What can a taxi ride in an alien country really tell you? Not much perhaps, unless you take it with Jafar Panahi, the unconventional taxi-driver on the streets of Tehran, a critically acclaimed filmmaker, who has ceaselessly challenged the norm and made movies which sometimes show the Iranian government in bad light. He does it again in this film, despite a 20 year ban on filmmaking imposed on him by the government. The film can be called a found footage film, but that does not capture its experience. It is intimate, sure, but more than that it is comforting, as though the filmmaker, who also plays the taxi driver were saying to you, ‘welcome to my city, stick along and you will be safe’. Filmed mostly with cameras fitted inside of the taxi and a little girl’s(, who plays Panahi’s niece) amateur camera, Taxi Tehran/Taxi asks tough questions about the role of punishment; about antediluvian ideas which continue to govern us, and also about censorship in filmmaking, of which Panahi himself is a major victim.
The Iranian taxi, it is known are of two types. One is the conventional taxi, which is hired by you directly to your destination. Another is a passenger-taxi which carries a lot of people, all of whom are travelling in the same direction. The passenger-taxi of Panahi thus becomes the microcosm of Iranian society, which not only shows Iranian people, but records their conversations, prejudices and superstitions. The theme of Crime and Punishment pervades the film, and starts off as a debate between a burqa-clad woman and someone who appears to be an archetypal patriarchal Iranian youth. The youth advocates stringent punishment based on the Shariah, and the lady seems to think crime is ‘the consequence of circumstance’. The conversation descends to a mansplaining-match thanks to the youth, who later stumps everyone by declaring that he is a pickpocket.
Panahi thus normalises inanities, which are the reality in society. He meets an old-friend who has been the victim of a dacoity by masked men. The friend recognises one of his assailants as the waiter of a cafe he frequents, when his mask comes off during their altercation. But he still frequents the place, where this dacoit works as a waiter. The friend, like the burqa-clad woman understands that poverty of which he has no experience often motivates crimes. He pesters Panahi to make a film on the dacoity.
A brief scene in the middle captures the aftermath of a road-accident, when Panahi’s cab is hailed to transport a fatally injured man and his wife to the hospital. The elderly-couple’s misfortune and grief is palpable and it is difficult to keep looking at the screen. The man beseeches Panahi to record him speaking his will, for he knows that if he dies intestate, his wife will inherit almost nothing.
Panahi’s hijab-bound little niece is a great sweetener in the movie, who makes the most articulate of observations without any gravity. Panahi’s companion for a little more than half of the movies, she is an aspiring filmmaker, but realises how crazy censorship is, when her teacher assigns them to make a film, which would be both ‘in conformity with Islam’s values’(no stealing, no contact between man and woman etc) and at the same time ‘realistic’. Her frustration reaches a crescendo and she bursts like a little moral volcano on an adolescent rag-picker who picks up fallen notes, and does not return it, thus rendering the footage she recorded of him ‘immoral’. These conversations remind me of Sadat Hassan Manto, the Indian/Pakistani short-story writer who claimed to ‘write about the unabashed reality, without embellishing it with morality’, as a defence in obscenity proceedings against his works.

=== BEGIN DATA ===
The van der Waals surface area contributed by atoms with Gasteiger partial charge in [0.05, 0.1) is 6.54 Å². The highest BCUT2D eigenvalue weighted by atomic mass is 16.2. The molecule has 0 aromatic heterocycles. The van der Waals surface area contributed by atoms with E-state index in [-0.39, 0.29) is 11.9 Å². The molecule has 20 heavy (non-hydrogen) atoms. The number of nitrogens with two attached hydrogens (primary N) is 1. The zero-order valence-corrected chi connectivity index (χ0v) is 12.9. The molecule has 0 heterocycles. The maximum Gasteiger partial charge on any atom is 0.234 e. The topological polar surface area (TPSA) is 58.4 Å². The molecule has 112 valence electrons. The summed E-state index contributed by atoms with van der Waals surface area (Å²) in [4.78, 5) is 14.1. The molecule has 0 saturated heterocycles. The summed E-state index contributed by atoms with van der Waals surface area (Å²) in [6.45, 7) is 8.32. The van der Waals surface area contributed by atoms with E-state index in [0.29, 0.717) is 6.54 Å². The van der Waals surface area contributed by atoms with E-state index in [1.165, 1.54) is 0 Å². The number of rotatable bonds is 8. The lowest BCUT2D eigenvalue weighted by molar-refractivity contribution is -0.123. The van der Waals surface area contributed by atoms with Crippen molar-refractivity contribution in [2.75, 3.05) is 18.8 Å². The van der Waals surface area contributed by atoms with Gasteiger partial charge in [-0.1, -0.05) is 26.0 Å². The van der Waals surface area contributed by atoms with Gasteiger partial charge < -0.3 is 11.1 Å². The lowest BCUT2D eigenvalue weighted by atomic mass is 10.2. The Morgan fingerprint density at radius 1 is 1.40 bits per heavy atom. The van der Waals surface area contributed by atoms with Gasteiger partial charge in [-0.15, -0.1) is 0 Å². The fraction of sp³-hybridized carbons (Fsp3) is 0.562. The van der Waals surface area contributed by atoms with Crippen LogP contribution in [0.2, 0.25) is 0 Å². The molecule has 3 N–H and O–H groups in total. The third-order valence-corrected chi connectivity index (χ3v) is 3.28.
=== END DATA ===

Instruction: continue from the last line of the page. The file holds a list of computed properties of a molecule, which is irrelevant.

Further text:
As the movie progresses we meet a lady who appears to be a human rights lawyer. She is particularly warm towards Panahi, and they discuss his incarceration briefly. She is headed to meet the family of the protester, who tried to enter a men’s football match, thus flouting Iran’s outlandish law on woman being forbidden from watching men play sport. This footage appears real, and probably is. The lady recognises the camera in the car and lays one of the roses she is carrying under it, as though commending Panahi’s zeal of making movies in the face of a ban. Her wide grin and gregarious nature suddenly alleviates the pain of repression which has a subtle presence in the movie. It appears as though she and not the fairly reticent and self-aware Jafar Panahi is the real beacon of hope.
The movie does not claim to be movie, it is an experience. The narrative tension is present, but does not leap off the screen. Sometimes one feels the urge to pause and reflect on a particular scene, more than moving on. The film really blurs the line between fiction and reality, to the point that it is difficult to commend acting skills, for the characters appear/are real. The sheer genius of the film lies in the way it sort of is a film and also not a film, for Panahi seeks to work around the ban in this ingenious way of filming a found-footage movie. But the bravery of the film lies in its challenge to state-repression. The wider theme it seeks to tackle is how the overthrow of the Reza Shah and the Islamic-revolution which overtook Iran in the 70’s has actually led to stifling of several freedoms, chiefly that of expression. And Taxi, does it in a surreptitious and unassuming way.